It has been announced in the Venezuelan press that President Chavez is to meet President Uribe of Colombia at the end of February to discuss their border problems, so perhaps the neighbouring head of state is in a frontier mode. Where this country is concerned, he may have various motives for being open to discussions now - presuming, of course, that he really does want to come here - given his active role in continental politics, and his stand-off with Washington.
President Chavez, however, has a history with the border controversy which should not be ignored. In the first place, in his early days he showed a certain impatience with the multilateral process, being quoted just before he became President as saying that it might be necessary "to look for other mechanisms [to solve the border controversy]... especially negotiations on a government to government basis." Negotiations between the Colombians and Venezuelans are undertaken on a bilateral basis, but it would be sheer folly for Guyana to buckle to the neighbouring head of state's sense of urgency, and come out from under the shade of the multilateral umbrella.
It should be remembered too, that prior to his preoccupation with domestic difficulties, he had maintained a consistently aggressive stance in relation to our frontier. Early on he had referred to Venezuela's need for "a terriotrial revindication of the wide section of Guyana," and one of his first forays into hemispheric summitry saw him engaged in public advocacy of Venezuela's meretricious claim to Essequibo. This was at the meeting of South American heads of government which had been called by President Cardoso in August 2000. It must be said that on that occasion we went prepared, and President Jagdeo held his own briefing outlining Guyana's case.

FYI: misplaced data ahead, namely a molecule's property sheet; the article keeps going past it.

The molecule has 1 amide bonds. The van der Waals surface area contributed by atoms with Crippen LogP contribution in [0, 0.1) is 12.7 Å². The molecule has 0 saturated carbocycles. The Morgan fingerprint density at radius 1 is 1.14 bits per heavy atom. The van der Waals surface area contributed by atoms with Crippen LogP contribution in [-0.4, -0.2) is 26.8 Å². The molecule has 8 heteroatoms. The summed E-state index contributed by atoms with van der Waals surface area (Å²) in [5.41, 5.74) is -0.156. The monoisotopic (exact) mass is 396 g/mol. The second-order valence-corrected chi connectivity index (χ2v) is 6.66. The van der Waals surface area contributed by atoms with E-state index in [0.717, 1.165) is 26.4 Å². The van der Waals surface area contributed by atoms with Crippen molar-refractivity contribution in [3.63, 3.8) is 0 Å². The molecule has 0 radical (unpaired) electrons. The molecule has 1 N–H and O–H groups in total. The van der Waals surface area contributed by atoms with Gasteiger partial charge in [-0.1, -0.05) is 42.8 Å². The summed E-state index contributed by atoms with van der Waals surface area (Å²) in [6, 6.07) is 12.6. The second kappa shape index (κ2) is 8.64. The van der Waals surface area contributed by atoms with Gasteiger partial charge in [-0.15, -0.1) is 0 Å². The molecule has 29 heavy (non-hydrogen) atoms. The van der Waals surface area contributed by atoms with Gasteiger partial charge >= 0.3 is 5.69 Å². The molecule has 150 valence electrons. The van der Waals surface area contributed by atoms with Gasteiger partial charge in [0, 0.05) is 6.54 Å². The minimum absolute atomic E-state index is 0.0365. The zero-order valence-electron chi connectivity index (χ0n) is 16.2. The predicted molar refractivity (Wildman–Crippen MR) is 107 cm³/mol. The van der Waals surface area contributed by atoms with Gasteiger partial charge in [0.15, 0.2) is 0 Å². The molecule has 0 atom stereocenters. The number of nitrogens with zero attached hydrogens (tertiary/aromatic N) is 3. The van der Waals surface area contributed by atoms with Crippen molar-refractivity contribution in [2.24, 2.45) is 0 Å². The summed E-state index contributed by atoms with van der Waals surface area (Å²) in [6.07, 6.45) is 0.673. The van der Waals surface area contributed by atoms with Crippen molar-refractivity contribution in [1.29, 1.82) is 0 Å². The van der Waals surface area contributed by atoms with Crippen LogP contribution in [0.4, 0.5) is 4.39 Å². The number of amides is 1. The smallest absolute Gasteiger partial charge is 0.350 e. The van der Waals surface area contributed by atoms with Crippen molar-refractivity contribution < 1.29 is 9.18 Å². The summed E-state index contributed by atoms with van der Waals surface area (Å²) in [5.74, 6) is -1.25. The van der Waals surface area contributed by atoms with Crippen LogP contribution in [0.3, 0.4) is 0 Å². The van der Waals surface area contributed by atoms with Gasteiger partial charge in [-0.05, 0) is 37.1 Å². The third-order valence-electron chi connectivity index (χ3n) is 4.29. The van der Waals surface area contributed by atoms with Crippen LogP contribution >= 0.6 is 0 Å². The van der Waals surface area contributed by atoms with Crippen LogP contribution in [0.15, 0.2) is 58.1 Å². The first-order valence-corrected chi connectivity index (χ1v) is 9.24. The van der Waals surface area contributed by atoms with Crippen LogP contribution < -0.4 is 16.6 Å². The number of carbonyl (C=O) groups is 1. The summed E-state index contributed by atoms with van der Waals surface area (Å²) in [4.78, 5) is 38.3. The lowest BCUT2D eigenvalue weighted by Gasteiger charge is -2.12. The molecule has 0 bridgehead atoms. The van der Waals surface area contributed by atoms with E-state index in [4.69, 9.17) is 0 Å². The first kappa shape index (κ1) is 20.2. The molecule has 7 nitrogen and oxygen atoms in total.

During Mr Chavez' presidency there has been more than one incursion into Guyana's air-space by military aircraft, including an incident which occurred on December 24, 1999. Following the inevitable protest, the Venezuelan authorities disingenuously informed their Guyanese counterparts that it was just "the customary New Year salute to the garrisons posted at the frontiers of the Republic."